Waltrip did not utter his words. He didn’t, in fact. “This race was ridiculous and NASCAR is just trying to kill someone.”

The controversial final scenario was created by a multi-vehicle wreck with only four laps left. Waltrip and Bonet are forced to race their way around a burning Buick with Bobby Allison on the back.

They were side by side on the fourth turn and then Bonet stepped forward to raise the checkered flag two feet.

NASCAR decided that the white flag was shown first, then the yellow flag. Once this happens, “All cars will be registered according to their locations when the checkered flag is taken.”

But according to Waltrip, that wasn’t the case. Yellow and white flags were displayed together. The race is over.

It took NASCAR 48 hours to make its final verdict. Some skeptics asserted that since the sanctioning body had used its rulebook to award Bonet the win, it took so long to “rewrite the rules”.

Most likely, the truth is that NASCAR took two days to figure out how to interpret its slips, and at the same time, save face.

It was daring NASCAR Winston Cup director Dick Petty who declared that Waltrip was indeed the winner and that the body that imposed the penalty had mistakenly ruled otherwise.

“Our intentions are always in the interest of safety,” Betty said. “Allowing drivers to race a full lap past the yellow flag and pass the crash on the back was not in the interest of safety.

“In this case, the cautionary flag was thrown before the commanders reached the start and finish line and not during the white flag cycle as we originally ruled. The last cycle should have been conducted under caution.”

Petty allowed NASCAR to “misinterpret the rule at the conclusion of the race and fail to incorporate the intent of the yellow flag rule.”

Now, over the years NASCAR hasn’t often admitted its wrongdoing. Apparently 48 hours after Nashville, you haven’t found a replacement.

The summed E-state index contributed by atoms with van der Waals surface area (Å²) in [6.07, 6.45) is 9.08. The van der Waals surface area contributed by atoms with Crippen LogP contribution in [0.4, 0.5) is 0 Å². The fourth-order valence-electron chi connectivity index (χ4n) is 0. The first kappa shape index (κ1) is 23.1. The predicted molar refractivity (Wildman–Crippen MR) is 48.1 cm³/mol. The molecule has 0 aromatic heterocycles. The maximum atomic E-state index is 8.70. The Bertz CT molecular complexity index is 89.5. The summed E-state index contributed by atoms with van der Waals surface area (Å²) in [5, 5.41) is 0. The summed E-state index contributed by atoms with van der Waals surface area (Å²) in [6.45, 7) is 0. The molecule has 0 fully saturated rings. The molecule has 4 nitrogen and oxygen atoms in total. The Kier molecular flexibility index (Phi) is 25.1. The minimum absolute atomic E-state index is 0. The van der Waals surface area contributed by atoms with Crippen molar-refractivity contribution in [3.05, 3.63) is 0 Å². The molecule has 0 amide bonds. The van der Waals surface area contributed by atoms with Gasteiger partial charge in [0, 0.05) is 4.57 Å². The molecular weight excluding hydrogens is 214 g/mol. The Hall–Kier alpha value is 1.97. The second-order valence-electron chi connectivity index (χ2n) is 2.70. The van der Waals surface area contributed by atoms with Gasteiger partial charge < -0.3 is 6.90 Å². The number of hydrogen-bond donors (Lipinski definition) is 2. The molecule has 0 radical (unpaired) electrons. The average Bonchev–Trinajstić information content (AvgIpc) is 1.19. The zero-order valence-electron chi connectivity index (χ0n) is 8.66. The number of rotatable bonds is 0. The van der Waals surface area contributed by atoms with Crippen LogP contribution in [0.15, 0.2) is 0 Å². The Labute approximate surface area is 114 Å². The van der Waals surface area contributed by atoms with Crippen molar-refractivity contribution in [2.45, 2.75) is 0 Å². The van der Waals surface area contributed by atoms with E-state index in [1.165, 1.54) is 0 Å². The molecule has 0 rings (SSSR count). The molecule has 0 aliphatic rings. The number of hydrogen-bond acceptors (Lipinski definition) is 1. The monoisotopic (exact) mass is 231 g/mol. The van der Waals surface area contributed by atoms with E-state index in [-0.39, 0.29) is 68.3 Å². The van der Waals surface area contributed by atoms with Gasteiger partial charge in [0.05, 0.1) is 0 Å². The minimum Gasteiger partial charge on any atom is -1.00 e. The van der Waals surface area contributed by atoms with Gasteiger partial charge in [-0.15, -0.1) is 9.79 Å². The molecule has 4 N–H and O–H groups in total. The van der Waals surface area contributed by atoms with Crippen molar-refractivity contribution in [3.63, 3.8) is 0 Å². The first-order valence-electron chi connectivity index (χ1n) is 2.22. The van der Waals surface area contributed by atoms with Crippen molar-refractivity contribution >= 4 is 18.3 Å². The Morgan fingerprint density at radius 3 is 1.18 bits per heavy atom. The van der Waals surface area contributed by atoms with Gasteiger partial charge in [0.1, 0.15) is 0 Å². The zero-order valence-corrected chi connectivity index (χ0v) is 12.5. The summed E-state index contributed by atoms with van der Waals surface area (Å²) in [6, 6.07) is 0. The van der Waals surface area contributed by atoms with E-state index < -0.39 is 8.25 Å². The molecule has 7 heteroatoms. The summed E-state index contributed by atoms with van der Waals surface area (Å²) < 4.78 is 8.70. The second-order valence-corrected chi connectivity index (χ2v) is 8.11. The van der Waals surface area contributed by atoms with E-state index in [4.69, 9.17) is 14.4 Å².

Years later, Johnson was asked why he was so concerned about the rules. After all, his team would have earned the first and second place money, just as Petty Enterprises did in 1959.

“I knew that,” he said. “But it was kind of fun to watch NASCAR swing by.”

Well, he had a point. After all, it didn’t happen very often.

Steve Wade has been in journalism since 1972, when he started his newspaper career at Martinsville Bulletin (Virginia). He has spent more than 40 years in motorsports journalism, first with the Roanoke Times-World News and later as publisher and vice president of NASCAR Scene and NASCAR Illustrated.

Steve has won several State Sports Writing Awards and many other awards from the National Motorsport Association for his motorsport coverage, essay writing and columns. For several years, Steve has been a regular participant on “NASCAR This Morning” on FOX Sports Net, and is the co-author with Tom Higgins of the biopic “Junior Johnson: Brave In Life.”

In January 2014, Steve was inducted into the NMPA Hall of Fame. And in 2019, he was awarded a Squier-Hall Award by the NASCAR Hall of Fame for lifelong excellence in motorsports journalism. In addition to writing for Frontstretch, Steve is also the co-host of Podcast Scene Vault.